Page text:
10. Section 11(3)(cc) and 11(3)(h) of the Capital Markets Act were not unconstitutional. The overlapping mandate did not render those sections unconstitutional. What would have been unconstitutional would have been the discharge of that dual mandate.
11. It was important to determine whether the authority’s discharge of a dual mandate in the petitioner’s case was itself likely to be unconstitutional under a critical balancing of articles 47(1) and 50(1).
12. Among the canons of statutory interpretation was that the historical background of legislation ought to be considered. However, in the promotion of public policy and efficient administration of the securities market in Kenya, the right to a fair administrative action could not be sacrificed at the altar of efficiency or public interest.
13. Individual rights to be duly notified of a hearing, given adequate prior information and to be granted a fair hearing were so fundamental that they could not be limited by public interest.
14. The Capital Markets Authority could not be allowed to ride roughshod over the non-derogable constitutional rights of investors. It would be counterproductive by scaring away the very prospective investors it sought to entice.
15. Narrow interests such as fostering investor confidence in the securities market could not be used as an excuse to deprive the directors of their constitutional right to a fair hearing of the allegations against them.
16. Despite the legality of the duality of the respondent’s mandate under section 11(3) (cc) (h) of the Capital Markets Act, in any matter that could be classified as judicial or quasi-judicial, or one where, in the view of a reasonable man conversant with the matter, there was likely to be bias or a reasonable apprehension of bias, the authority ought to have been impartial.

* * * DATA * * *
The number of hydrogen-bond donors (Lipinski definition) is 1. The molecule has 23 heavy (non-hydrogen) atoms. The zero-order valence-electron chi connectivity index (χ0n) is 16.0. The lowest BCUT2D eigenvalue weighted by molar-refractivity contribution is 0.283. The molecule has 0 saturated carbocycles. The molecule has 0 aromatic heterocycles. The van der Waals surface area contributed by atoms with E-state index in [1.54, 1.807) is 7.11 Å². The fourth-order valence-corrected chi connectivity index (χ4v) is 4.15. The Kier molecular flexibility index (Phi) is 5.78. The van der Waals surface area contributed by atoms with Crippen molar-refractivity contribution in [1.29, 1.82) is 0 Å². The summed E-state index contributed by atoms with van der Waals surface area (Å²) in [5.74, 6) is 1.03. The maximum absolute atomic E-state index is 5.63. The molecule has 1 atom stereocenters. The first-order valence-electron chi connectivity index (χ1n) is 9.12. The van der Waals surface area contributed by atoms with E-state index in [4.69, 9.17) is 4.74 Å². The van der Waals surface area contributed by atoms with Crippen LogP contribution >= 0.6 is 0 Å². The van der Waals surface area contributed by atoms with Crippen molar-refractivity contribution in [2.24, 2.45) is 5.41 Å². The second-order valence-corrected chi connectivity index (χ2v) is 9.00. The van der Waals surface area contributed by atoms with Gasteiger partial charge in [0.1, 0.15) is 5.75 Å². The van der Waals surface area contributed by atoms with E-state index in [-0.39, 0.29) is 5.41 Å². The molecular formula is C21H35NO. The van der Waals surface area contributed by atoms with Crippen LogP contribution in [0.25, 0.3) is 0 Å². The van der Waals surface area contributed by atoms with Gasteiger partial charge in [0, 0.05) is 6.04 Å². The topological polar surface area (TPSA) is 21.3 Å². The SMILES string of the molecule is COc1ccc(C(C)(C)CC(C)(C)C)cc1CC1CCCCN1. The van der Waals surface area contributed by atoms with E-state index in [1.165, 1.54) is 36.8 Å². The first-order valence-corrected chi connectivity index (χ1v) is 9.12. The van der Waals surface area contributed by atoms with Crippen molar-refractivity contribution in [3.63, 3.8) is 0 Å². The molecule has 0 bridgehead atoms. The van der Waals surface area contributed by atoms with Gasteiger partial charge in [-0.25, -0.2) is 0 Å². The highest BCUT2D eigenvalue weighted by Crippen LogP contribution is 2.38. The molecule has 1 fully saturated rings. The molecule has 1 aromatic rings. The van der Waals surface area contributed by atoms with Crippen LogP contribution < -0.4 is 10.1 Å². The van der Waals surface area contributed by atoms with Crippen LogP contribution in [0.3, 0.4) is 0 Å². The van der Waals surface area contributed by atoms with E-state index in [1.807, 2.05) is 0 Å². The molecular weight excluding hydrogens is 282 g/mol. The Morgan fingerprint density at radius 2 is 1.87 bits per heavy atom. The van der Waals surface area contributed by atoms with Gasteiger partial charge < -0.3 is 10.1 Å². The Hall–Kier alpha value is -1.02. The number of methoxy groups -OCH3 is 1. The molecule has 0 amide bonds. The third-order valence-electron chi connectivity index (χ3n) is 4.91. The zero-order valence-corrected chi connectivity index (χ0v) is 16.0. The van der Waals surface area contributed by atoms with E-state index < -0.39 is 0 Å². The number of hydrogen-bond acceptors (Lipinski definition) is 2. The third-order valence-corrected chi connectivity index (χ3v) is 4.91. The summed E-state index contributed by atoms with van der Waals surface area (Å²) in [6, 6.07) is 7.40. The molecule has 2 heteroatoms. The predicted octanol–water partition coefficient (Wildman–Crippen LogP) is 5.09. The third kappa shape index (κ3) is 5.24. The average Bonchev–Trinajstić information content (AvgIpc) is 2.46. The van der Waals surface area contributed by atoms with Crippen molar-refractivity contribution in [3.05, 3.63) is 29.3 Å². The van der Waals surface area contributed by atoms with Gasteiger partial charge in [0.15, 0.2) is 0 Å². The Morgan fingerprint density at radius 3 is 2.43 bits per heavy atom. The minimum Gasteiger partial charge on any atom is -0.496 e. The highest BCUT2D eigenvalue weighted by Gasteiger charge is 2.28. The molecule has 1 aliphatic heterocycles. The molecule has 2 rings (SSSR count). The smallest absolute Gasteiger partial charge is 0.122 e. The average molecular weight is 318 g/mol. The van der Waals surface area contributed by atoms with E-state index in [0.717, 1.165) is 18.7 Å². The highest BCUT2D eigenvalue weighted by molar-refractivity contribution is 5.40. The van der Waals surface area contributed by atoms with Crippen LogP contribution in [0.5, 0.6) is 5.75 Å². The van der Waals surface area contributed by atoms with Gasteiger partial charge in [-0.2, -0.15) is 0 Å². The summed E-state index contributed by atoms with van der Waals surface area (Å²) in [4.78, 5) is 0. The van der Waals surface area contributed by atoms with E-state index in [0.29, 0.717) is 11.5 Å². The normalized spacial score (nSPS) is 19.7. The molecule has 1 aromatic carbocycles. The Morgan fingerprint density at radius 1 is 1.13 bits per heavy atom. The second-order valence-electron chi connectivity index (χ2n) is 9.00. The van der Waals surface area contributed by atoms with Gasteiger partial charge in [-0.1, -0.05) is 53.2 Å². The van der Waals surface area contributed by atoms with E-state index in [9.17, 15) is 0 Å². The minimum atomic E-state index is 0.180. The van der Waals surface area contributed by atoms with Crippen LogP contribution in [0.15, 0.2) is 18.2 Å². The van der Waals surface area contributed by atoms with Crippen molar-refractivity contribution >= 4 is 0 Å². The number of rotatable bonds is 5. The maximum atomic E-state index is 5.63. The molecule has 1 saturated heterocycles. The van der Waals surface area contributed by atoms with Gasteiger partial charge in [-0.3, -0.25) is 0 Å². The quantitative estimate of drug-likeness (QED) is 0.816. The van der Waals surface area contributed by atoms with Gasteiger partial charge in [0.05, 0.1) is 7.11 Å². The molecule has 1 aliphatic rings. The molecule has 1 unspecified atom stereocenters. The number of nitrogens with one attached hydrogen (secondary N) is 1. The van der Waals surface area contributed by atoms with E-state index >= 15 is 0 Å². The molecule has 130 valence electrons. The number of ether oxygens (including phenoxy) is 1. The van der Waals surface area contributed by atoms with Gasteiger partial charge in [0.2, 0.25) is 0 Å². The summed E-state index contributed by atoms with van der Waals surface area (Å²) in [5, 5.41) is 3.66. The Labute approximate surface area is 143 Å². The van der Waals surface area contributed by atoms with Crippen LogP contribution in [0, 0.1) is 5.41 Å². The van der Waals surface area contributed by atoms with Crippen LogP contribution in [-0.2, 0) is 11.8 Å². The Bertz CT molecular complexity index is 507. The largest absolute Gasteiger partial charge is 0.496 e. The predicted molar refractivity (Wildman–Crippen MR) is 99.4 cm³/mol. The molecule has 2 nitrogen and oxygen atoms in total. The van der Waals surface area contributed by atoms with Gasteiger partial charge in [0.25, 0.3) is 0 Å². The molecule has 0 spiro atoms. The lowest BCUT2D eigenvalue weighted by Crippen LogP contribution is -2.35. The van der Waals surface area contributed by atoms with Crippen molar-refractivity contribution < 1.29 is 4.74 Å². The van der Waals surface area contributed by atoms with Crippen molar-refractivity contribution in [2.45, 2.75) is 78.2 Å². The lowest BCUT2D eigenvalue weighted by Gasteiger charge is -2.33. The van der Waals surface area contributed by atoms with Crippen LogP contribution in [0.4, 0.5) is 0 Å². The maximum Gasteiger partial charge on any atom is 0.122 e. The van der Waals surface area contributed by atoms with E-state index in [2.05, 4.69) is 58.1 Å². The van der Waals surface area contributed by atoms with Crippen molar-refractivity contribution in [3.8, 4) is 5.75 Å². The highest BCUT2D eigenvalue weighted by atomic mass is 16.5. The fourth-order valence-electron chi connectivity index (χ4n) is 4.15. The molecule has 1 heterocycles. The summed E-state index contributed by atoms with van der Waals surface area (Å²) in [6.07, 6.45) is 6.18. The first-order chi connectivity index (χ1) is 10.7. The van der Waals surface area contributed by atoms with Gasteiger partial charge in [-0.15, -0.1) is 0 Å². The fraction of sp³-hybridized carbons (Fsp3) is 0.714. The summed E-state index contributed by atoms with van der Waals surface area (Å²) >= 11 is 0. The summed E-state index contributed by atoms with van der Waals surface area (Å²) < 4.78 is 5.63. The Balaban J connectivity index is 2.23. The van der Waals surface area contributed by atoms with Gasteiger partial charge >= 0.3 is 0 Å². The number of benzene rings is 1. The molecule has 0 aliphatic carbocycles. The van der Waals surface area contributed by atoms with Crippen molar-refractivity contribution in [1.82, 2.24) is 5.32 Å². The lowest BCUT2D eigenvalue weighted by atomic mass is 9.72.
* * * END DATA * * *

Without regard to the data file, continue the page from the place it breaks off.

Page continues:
17. A reasonable apprehension of bias was the key test in determining whether a tribunal had acted impartially. A tribunal was required to observe and accord persons under investigations (and or any person) likely to be adversely affected by their decision a fair process and in particular, it was required to adhere to the principles of natural justice and comply with the provisions of articles 50 (1) and 47 of the Constitution.
18. Enforcement proceedings were not necessarily administrative merely because the enforcement body was an administrative one. Focus of the enquiry was not whether a particular conduct was an ‘administrative action’, but on the nature of the power being exercised.
19. An act would be judicial when there was opportunity to be heard and for production and weighing of evidence and a decision was rendered.
20. In the discharge of their statutory mandates, tribunals ought to always first determine whether or not their acts or decisions were judicial or quasi-judicial and whether or not they were likely to adversely affect the rights of persons or bodies under investigation.
21. The nature of the enforcement proceedings that the authority sought to enforce against the directors for non-appearance bespoke a quasi-judicial process because, based on the material evidence placed before it, the Capital Markets Authority would have had to determine the culpability or otherwise of the directors.
22. Had the directors been found culpable pursuant to section 11(3) (cc) of the Capital Markets Act, the authority would have imposed sanctions on them, including financial penalties.
23. There was a real possibility of bias in the petitioners’ case. The authority had appraised and approved the bank’s application. The same authority also initiated and conducted preliminary investigations into the bank’s conduct in relation to the application and upon satisfying itself that the bank could have have violated the relevant provisions of the Act and the Regulations, it made a decision to charge the petitioners and went ahead to formulate the requisite charges. It was the same Board of the Capital Markets Authority that also purported to preside over the hearing of the director’s cases. That obviously led to an inescapable appearance of partiality on the Authority’s part.
The petitioners’ appeal was allowed to the extent that the respondent would proceed with the enforcement proceedings against the petitioners through its delegated authority under section 11A (1) and/or section 14(1) of the Capital Markets Act.
Each party was ordered to bear its own costs.